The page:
Ze Post Poppins Blues & other “zooms in”

Mary Poppins & Teorema & My Uncle are three movies about a stranger who comes in a house, disturbs all systems, and at the end leaves the place in a mess of changes. It’s a little pattern in movies history, let’s call it the stranger/revealer. I googled the titles and spent a good time exploring this. Poppins is built on an invisible tree (she comes to “save the father”). The visitor in Teorema is a revealer/disturber – some say it’s God himself, or destiny. And Monsieur Hulot in My Uncle is just the happy French casualness and poetry messing with “modernity”, concrete and productivity.

You can enlarge it in clicking “Mysterious Visitor” in IMDB’s Plot Keywords, you’ll get plenty of, including horror movies.

But I’d prefer playing with the ZOOM today, restraining things to a more little aspect.

I wanted to write something about what happens AFTER Poppins and others. What could happen in movies, after the visit of a disturber. Struggles, changes, back to “normal”, chaos? It could be funny to imagine…

So my tool today becomes : biased Zoom in.

Choose a field, a structure, and choose to find or to study a little part of it, an unknown window, another entry, what happens before, or after. A strange zoom.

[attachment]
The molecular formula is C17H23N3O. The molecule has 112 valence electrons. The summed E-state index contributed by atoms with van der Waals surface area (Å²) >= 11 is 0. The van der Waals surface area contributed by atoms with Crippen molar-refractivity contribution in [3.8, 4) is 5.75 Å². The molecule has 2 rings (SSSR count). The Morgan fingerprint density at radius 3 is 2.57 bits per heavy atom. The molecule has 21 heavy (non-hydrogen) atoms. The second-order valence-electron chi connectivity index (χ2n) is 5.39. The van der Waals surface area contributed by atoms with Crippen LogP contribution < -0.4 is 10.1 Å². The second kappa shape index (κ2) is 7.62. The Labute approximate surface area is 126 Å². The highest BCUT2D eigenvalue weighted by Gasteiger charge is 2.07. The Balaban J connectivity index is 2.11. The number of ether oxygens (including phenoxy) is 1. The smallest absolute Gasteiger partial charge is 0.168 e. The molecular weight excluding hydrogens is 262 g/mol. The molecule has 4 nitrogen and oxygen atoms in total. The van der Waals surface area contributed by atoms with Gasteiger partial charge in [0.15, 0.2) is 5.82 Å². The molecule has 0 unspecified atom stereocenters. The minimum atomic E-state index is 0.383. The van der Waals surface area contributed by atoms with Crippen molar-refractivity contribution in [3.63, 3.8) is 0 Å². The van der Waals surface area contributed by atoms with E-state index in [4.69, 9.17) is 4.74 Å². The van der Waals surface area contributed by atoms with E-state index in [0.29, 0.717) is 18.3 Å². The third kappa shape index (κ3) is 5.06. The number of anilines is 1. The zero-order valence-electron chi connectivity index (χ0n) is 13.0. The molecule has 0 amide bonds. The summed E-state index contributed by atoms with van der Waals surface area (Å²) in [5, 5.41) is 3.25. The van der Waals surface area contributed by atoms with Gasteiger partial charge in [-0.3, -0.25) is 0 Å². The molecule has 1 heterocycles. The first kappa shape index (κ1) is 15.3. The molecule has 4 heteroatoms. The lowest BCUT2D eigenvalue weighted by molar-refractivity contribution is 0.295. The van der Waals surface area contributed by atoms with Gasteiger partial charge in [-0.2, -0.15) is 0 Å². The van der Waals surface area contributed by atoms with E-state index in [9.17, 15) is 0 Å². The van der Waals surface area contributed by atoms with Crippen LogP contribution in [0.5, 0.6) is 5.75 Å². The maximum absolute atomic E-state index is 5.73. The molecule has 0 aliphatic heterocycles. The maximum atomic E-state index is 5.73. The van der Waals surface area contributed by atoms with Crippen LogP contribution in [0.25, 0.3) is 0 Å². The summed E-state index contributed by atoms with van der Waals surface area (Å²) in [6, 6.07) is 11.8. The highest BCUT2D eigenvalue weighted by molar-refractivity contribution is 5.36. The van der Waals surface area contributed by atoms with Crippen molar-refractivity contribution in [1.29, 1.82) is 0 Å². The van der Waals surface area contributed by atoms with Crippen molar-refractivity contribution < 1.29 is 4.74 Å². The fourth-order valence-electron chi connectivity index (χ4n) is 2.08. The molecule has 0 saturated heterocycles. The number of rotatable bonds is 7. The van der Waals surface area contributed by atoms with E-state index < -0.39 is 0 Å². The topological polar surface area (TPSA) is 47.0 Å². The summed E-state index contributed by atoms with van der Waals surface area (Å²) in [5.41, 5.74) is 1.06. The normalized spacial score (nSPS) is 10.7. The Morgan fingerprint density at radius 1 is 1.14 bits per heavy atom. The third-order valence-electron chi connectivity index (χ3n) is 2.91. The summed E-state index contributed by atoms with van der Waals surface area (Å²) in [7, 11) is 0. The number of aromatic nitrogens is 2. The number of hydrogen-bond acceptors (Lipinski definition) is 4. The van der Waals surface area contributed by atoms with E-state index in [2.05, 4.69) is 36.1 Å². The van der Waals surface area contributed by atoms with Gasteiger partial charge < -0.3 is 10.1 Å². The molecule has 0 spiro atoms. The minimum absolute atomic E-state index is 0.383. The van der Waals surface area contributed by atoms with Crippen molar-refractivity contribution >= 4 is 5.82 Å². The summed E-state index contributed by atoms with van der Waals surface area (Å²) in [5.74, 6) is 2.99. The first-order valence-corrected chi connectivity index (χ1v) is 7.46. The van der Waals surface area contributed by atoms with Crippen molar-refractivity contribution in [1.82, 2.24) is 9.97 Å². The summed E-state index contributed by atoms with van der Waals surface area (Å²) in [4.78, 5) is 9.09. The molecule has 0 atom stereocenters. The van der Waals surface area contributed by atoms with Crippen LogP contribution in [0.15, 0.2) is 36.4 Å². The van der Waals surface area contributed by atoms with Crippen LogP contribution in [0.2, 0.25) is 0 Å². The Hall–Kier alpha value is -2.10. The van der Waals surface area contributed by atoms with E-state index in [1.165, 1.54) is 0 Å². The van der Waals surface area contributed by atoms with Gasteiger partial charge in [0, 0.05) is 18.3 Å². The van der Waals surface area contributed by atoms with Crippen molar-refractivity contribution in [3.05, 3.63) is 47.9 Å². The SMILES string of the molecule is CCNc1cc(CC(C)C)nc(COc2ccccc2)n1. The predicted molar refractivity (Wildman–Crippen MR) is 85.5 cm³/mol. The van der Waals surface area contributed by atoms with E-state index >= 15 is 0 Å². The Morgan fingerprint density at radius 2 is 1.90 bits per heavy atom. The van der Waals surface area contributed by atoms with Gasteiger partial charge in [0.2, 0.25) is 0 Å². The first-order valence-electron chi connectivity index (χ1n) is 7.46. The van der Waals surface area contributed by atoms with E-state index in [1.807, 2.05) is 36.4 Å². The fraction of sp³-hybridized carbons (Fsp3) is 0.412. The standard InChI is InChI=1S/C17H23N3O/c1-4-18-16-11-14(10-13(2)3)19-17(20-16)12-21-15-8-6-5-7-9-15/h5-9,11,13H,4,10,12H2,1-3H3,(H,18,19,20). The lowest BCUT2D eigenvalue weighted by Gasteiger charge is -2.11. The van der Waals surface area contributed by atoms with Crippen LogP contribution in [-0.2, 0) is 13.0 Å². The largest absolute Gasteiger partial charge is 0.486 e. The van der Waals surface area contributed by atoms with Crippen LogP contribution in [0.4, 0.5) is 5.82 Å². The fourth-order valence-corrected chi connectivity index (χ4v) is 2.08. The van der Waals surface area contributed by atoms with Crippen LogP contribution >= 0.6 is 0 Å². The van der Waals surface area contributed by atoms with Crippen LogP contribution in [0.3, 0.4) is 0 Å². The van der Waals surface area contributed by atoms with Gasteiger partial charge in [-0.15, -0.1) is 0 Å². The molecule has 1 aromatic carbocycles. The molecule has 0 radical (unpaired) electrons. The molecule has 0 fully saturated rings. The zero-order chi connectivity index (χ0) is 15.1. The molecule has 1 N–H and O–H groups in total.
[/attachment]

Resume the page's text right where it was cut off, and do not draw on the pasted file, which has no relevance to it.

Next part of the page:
You can study resistance to change in hierarchies, but also “what if it was good?”, too. You can write about manipulators, but also about “what happens exactly when the narcissistic perv catches his prey”. You can spend months about mindfulness, but also and suddenly the contrary. How NOT to pay attention, and why.

So, well, the idea is to ZOOM IN on a field, with a deviant will, not in the center, with a bias of invention, generous wrongness, happy curiosity, to find something nobody had the idea to study before. Ideas. Seeds.

Have a good day!

helle7v

You can read also :

When to NOT pay attention is an Art for decision making

 

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Blogger’s Words Horniness & consequences

Yesterday I wrote an “inspired” long article about Genesis and Progressive Rock. I was listening to Firth of Fifth and I was very excited.

But after finishing it, and publishing it, I stayed unsatisfied, I knew it was written in a rush, the building was not OK, something was bothering me. So I polished it endlessly, adding this, cutting that, quoting lyrics… I was like “Yes, but”.